Top European court rules Uber is a 'transport service'

Top European court rules Uber is a 'transport service'

Top European court rules Uber is a 'transport service'

Uber has been dealt a blow by the European Court of Justice (ECJ)'s latest ruling the company is legally a transport firm and not a digital company. The group argued that it was unfair that Uber did not have to adhere to the same rules it did while operating in the city, when Uber ran a peer-to-peer service called UberPop, which linked non-professional drivers with riders.

The San Francisco-based Uber contends it should be regulated as an information services provider because it is based on a mobile application that links passengers to drivers.

"The European Court of Justice ruled after a complaint brought by an association of professional taxi drivers in Spain".

It has been allowed to keep operating in London for the duration of the legal process, after Uber lodged an appeal against the decision in October.

Uber had denied it was a transport company, arguing instead it was a computer services business with operations that should be subject to an European Union directive governing e-commerce and prohibiting restrictions on the establishment of such organisations, the Guardian reported.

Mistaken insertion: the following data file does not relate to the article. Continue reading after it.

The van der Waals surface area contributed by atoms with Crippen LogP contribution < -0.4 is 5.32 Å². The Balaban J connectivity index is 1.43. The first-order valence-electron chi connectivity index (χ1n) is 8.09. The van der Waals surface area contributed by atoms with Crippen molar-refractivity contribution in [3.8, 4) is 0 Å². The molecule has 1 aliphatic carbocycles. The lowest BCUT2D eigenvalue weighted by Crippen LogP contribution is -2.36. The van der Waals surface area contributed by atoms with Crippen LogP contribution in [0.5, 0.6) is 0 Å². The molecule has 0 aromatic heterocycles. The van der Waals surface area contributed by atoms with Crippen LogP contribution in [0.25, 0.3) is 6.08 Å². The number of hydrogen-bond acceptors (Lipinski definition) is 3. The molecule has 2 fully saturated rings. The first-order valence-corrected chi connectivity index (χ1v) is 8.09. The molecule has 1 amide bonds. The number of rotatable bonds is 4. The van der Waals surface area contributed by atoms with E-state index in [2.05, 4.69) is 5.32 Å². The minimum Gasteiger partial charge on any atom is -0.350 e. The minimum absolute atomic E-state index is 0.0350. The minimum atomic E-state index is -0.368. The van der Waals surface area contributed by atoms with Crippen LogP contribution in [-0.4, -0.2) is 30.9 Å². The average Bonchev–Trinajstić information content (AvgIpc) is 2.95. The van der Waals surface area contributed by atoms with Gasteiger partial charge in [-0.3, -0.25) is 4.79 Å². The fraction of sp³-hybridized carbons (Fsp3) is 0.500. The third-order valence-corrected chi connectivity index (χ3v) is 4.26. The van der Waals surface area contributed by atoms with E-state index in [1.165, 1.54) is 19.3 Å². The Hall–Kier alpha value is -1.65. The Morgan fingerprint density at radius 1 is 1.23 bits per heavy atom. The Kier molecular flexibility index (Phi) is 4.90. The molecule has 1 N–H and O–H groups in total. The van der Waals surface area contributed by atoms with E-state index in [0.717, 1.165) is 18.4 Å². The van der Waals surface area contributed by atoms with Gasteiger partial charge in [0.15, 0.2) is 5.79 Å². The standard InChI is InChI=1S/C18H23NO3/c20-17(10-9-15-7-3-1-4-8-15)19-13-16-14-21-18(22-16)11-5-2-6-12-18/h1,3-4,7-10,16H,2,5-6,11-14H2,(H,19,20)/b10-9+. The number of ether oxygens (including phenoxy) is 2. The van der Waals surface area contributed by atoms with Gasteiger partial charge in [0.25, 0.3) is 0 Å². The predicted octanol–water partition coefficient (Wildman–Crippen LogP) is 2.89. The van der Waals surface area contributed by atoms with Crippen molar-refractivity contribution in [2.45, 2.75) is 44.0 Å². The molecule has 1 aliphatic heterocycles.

While the EU's final decision isn't inherently surprising, it could have major implications for how Uber and other gig economy startups are regulated throughout Europe.

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Uber is facing more regulatory hurdles in Europe. However, millions of Europeans are still prevented from using apps like ours. The court rejected Uber's.

In a dense legal judgement, the ECJ said that Uber was a service that connects "by means of a smartphone application and for remuneration non-professional drivers using their own vehicle with persons who wish to make urban journeys".

Poland, Czech Republic, Slovakia and Romania are the only countries where the company still offers such peer-to-peer services, and where Wednesday's ruling might have a direct impact. In France, for example, Uber's low-priced service involving independent, unregulated drivers is banned, but Uber operates a popular ride service involving licensed drivers that competes with traditional taxis.

"The service provided by Uber is more than an intermediation service", the ruling stated. But the highest court in the European Union isn't having it. The ruling could also affect other companies that are making similar claims of being only an intermediary service and not an active participant in the industry they're trying to disrupt. "But it's reflective of European attitudes toward change and innovation".

Uber has had a roller-coaster year that also included the ouster of its CEO, sexual harassment allegations and the revelation that it covered up a massive breach of customers' data. "Member States can therefore regulate the conditions for providing that service".

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